Those of you who made it this far deserve a final treat. Detail from the Late Edwardian lace bodice and the back of the lace Edwardian coat. These is are exquisite pieces.

Late Edwardian Bodice -Lace Detail

Late Edwardian Bodice -Lace Detail

IMG_20140619_153720

More than music and sound, Open Ears is a full calendar of art

My favourite festivals are soon to start. We are right around the corner from CAFKA and Open Ears.

I will be running photos and reviews about the art of CAFKA as I stumble upon it in my journeys through downtown.

Open Ears is a less simple event to describe before seeing. When I try to talk about it, I like to describe it as a full orchestra of intrigue presented in a calendar of events related by brilliant curation.

Sound is all around us. From the droning of in-building HVAC and fans, to outdoor constancy of cars, wildlife, winds, we are constantly tuning out by being constantly tuned in.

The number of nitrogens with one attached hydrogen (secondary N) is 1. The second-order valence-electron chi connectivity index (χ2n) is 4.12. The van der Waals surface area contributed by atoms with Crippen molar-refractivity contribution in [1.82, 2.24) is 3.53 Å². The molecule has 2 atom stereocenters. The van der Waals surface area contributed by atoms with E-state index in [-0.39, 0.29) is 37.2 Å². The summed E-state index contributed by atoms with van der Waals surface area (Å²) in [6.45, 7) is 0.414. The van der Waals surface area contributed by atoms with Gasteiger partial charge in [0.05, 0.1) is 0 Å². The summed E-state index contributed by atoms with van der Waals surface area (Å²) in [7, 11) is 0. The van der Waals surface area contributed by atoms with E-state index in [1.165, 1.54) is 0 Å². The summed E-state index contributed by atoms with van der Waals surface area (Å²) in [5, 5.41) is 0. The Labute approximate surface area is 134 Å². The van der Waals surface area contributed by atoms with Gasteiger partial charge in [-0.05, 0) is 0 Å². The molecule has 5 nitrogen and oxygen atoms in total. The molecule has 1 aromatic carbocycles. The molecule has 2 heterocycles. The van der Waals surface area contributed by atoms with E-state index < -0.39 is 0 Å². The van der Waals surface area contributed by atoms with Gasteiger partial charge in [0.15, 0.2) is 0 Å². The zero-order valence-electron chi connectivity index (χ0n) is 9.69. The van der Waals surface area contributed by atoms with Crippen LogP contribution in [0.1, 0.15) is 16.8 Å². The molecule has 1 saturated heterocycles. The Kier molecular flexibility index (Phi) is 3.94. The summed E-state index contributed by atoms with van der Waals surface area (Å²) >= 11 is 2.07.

From June 5 – 15 we will be asked to open our ears and tune back in. The full calendar will include a trio of new Canadian operas. Think of it… when was the last time you heard a new opera.

Another highlight is a presentation of White Rabbit, Red Rabbit. This play was written by Iranian author Nassim Soleimonpour. Up until recently, he had never seen the play that he had written. This play is presented in a novel format: The readers of the play are not given the script until they are ready to go on stage. There they see it for the first time as they read it live. The nature of this transcends the disconnect of a playwright who for years was never able to see his creation. The echo of the unrehearsed voice mirroring the voice of the censored writer… a truly revolutionary piece of theatre.